Economy, Regs, & Taxes

Earth Day, Ethanol and Keystone

Another report says ethanol is actually really bad while Keystone is delayed again.

Apr. 22, 2014

Today is Earth Day, a day that envirofascists have used annually since 1970 to draw attention to their activist agenda. The celebration, which includes events in over 140 countries, has taken on larger significance in recent years as organizations more actively push their global warming fantasy on the American people. Never mind that in the last 17 years, the average temperature of the world hasn’t gone up, but let’s not get tripped up by data here. There’s an agenda to be driven.

The impact of environmentalists on the American economy has also taken on a larger role. For proof, you need look no further than the multi-billion-dollar ethanol industry. The so-called biofuels industry, which came into being as an alternative to traditional fossil fuels, has been mandated and heavily subsidized by taxpayers ostensibly in hopes that it would soon become a self-sustaining economic sector. Not only have biofuels never really cranked up the engine, but a recent study now claims that corn-based ethanol actually creates 7% more greenhouse gases than conventional gasoline. There’s a finger in your eye.

The $500,000 study, which came out Sunday in the Natural Climate Change journal, concludes that corn-based fuels won’t meet the renewable fuel standard mandated by law in 2007. The EPA’s analysis claims otherwise, and the agency immediately attacked the study as flawed because, according to spokeswoman Liz Purchia, it “does not provide useful information relevant to the life cycle greenhouse gas emissions from corn stover ethanol.”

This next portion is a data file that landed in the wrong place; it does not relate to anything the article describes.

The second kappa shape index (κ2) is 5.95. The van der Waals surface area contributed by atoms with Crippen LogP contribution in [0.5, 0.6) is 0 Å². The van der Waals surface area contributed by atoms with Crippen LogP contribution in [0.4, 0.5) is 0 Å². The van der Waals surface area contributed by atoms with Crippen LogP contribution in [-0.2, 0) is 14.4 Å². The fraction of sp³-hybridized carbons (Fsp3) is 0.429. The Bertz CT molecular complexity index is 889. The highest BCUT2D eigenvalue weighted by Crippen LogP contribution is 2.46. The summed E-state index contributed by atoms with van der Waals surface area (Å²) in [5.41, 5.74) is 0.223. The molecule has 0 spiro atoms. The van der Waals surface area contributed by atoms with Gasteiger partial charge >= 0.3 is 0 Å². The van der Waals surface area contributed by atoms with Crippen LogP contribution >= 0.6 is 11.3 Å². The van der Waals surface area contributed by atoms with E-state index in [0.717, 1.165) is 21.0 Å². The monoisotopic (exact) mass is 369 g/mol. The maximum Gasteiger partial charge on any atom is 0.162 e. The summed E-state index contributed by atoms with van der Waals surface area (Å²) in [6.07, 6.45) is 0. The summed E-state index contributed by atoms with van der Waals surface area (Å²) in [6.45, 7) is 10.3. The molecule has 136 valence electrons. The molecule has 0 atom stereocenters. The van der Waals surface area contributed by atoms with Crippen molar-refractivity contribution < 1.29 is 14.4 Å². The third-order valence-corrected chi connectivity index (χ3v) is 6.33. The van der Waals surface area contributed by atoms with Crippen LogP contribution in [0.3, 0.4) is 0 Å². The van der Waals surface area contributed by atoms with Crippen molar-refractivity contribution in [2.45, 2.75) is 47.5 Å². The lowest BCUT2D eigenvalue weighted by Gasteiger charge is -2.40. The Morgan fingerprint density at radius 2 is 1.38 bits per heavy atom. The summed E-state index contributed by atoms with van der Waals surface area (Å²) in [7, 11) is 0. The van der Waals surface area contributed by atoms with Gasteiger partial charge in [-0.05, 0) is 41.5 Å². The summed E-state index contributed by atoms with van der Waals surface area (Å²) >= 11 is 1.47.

The EPA has reduced the proposed amount of biofuels mandated for public use five times. The 2014 production target is now 17 million gallons; when the law was written the agency predicted 1.75 billion gallons. The inability of the fuel to reach commercial viability has not stopped politicians from continuing to push the issue if for no other reason than fat government checks to keep the boondoggle going.

In other energy news, money also appears to be motivating the latest decision to stall the Keystone XL pipeline. Late Friday afternoon before the Easter holiday, the State Department announced that it was indefinitely postponing a decision on whether to build the pipeline, citing a pending court case over land use issues. The pipeline is popular with the public, will create thousand of jobs, and make America less dependent on foreign oil, but all that pales in comparison to political considerations for the Obama administration. Even Terry O'Sullivan, general president of the Laborers International Union of America (LIUNA), called Obama’s delay “gutless” and a “low blow to the working men and women of our country.”

The State Department has found that the pipeline poses no significant environmental risk. But never mind that – it’s all about the campaign cash. Billionaire investor and rabid environmentalist Tom Steyer has offered to throw $100 million into key congressional races for Democrats this year – if Barack Obama stops the Keystone project from taking place. The Canadian oil that would be pumped through the Keystone pipeline will be extracted no matter what quid pro quo exists between the president and his leftist sponsors.

It’s interesting that there is no mention of Steyer when the news media reports on how money is corrupting politics. He spent $11 million on Democrat Terry McAuliffe’s run for Virginia governor in 2013, and now he has essentially paid to shelve the Keystone pipeline proposal in order to deindustrialize America. He is just further proof, like Al Gore before him, that the only green that these activists care about is cash.

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